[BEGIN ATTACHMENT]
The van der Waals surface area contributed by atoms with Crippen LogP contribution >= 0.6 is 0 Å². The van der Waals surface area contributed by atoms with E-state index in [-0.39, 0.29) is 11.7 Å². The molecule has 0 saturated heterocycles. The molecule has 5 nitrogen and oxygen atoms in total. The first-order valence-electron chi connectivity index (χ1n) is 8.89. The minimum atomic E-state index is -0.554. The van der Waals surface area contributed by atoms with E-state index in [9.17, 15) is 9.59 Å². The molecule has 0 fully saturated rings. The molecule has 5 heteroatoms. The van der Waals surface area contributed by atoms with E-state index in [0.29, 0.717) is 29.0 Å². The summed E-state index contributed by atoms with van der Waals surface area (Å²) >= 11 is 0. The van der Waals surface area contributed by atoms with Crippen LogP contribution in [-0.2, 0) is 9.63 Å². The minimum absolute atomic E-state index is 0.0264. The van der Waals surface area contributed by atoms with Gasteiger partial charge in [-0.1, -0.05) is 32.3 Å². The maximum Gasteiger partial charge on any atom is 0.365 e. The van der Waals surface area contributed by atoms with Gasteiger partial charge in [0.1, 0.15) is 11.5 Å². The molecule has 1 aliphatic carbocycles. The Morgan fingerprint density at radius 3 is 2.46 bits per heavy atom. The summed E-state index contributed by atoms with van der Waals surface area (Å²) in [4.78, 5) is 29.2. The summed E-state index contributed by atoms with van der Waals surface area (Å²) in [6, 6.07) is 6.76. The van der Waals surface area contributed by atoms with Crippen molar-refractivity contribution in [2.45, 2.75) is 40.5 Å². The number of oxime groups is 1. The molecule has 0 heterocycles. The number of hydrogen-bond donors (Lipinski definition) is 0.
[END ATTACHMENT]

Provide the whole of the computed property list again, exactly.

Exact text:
The van der Waals surface area contributed by atoms with Crippen LogP contribution >= 0.6 is 0 Å². The van der Waals surface area contributed by atoms with E-state index in [-0.39, 0.29) is 11.7 Å². The molecule has 0 saturated heterocycles. The molecule has 5 nitrogen and oxygen atoms in total. The first-order valence-electron chi connectivity index (χ1n) is 8.89. The minimum atomic E-state index is -0.554. The van der Waals surface area contributed by atoms with E-state index in [9.17, 15) is 9.59 Å². The molecule has 0 fully saturated rings. The molecule has 5 heteroatoms. The van der Waals surface area contributed by atoms with E-state index in [0.29, 0.717) is 29.0 Å². The summed E-state index contributed by atoms with van der Waals surface area (Å²) >= 11 is 0. The van der Waals surface area contributed by atoms with Crippen LogP contribution in [-0.2, 0) is 9.63 Å². The minimum absolute atomic E-state index is 0.0264. The van der Waals surface area contributed by atoms with Gasteiger partial charge in [-0.1, -0.05) is 32.3 Å². The maximum Gasteiger partial charge on any atom is 0.365 e. The van der Waals surface area contributed by atoms with Gasteiger partial charge in [0.1, 0.15) is 11.5 Å². The molecule has 1 aliphatic carbocycles. The Morgan fingerprint density at radius 3 is 2.46 bits per heavy atom. The summed E-state index contributed by atoms with van der Waals surface area (Å²) in [4.78, 5) is 29.2. The summed E-state index contributed by atoms with van der Waals surface area (Å²) in [6, 6.07) is 6.76. The van der Waals surface area contributed by atoms with Crippen molar-refractivity contribution in [2.45, 2.75) is 40.5 Å². The number of oxime groups is 1. The molecule has 0 heterocycles. The number of hydrogen-bond donors (Lipinski definition) is 0.